"I'm starting to worry about his mental state given his behavior over the last few days. It's interesting to say the least to see Bob's reaction when things don't go his way. When he's been out-maneuvered and other people have a contractual advantage on him, for him to throw tantrums and throw around words like 'thuggery' and 'thug mentality' is indefensible."

Informed of Espinoza's response, Arum retorted.

"Stephen Espinoza is a horse's ass of all horse's asses," said Arum. "With what he has done to hurt boxing, he is a real blight on the sport of boxing."

Neither Golden Boy CEO Richard Schaefer, with whom HBO has severed ties, nor Leonard Ellerbe, CEO of Mayweather Promotions, could be reached for an immediate comment.

But Ellerbe defended the MGM's support of Mayweather-Maidana during a Saturday afternoon press gathering attended by Maidana at Wolfgang Puck's restaurant.

"Floyd Mayweather is the biggest star in boxing. Period. Hands down. If any casino or company that we're affiliated with doesn't stand behind him, then it is what it is," said Ellerbe. "I mean, people come to see Floyd Mayweather fight in big events. That's why we do the kinds of numbers that we do. There's no comparison."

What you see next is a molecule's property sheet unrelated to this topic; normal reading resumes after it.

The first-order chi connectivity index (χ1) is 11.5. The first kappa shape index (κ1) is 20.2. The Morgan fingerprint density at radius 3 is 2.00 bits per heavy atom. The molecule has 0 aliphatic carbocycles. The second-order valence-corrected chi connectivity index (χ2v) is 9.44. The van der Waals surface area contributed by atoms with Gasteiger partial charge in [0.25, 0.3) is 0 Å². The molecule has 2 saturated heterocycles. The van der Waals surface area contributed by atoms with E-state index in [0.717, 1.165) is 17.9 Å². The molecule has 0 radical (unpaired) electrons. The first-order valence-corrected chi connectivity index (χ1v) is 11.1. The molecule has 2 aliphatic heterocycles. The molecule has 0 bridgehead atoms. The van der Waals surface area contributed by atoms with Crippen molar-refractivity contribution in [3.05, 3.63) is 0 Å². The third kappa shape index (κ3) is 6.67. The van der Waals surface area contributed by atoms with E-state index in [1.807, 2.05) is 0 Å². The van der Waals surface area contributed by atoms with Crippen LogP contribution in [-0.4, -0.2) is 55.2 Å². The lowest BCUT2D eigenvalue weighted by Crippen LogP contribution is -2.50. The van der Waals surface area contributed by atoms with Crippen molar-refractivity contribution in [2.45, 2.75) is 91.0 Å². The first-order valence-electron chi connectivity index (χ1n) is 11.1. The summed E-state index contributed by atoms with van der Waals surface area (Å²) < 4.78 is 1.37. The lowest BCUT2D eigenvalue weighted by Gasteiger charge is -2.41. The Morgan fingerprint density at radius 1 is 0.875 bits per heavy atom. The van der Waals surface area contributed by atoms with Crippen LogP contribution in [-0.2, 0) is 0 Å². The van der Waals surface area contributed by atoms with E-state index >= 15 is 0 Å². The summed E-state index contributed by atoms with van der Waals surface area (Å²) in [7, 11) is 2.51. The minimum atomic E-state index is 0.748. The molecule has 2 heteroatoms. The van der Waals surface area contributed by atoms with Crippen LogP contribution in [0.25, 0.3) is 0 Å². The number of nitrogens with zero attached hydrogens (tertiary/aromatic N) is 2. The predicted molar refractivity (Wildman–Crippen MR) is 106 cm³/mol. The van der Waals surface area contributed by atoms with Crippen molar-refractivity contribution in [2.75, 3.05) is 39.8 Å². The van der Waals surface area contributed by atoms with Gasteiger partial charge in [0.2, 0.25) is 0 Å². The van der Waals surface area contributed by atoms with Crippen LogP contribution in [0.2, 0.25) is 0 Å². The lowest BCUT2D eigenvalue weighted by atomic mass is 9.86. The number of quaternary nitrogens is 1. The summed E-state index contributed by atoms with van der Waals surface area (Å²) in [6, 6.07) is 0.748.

"There's one huge difference. Lennox Lewis had an exclusive contract with HBO," said Espinoza. "There's no reason that HBO should be part of a Floyd versus Manny fight when HBO didn't even bother to sign Manny to an exclusive contract."

Pacquiao's advisor, Michael Koncz, confirmed that Pacquiao is not contractually bound to HBO.

"We're free agents," said Koncz. "We do not have a contract with any network. We're free agents."



Pacquiao (56-5-2, 38 knockouts) required 32 stitches to repair a more than 2.5 centimeter wide laceration suffered over his left eye from an accidental clash of heads with Bradley (31-1, 12 KOs) during the final round.

The surgery required nearly an hour, after which Pacquiao addressed media members during a post-fight press conference.



Bradley said that he went for the knockout believing that was his only chance to win. As a result, he chose to fight toe-to-toe, abandoning what he perhaps does better, which is box and move, in order to pursue the unlikely knockout.

Both Pacquiao and his trainer, Freddie Roach, acknowledged that Bradley had hurt Pacquiao in the fourth round.

Bradley, for his part, offered no excuses, even as he limped into the post-fight press conference after having apparently suffered a strained right calf muscle as early as the first round.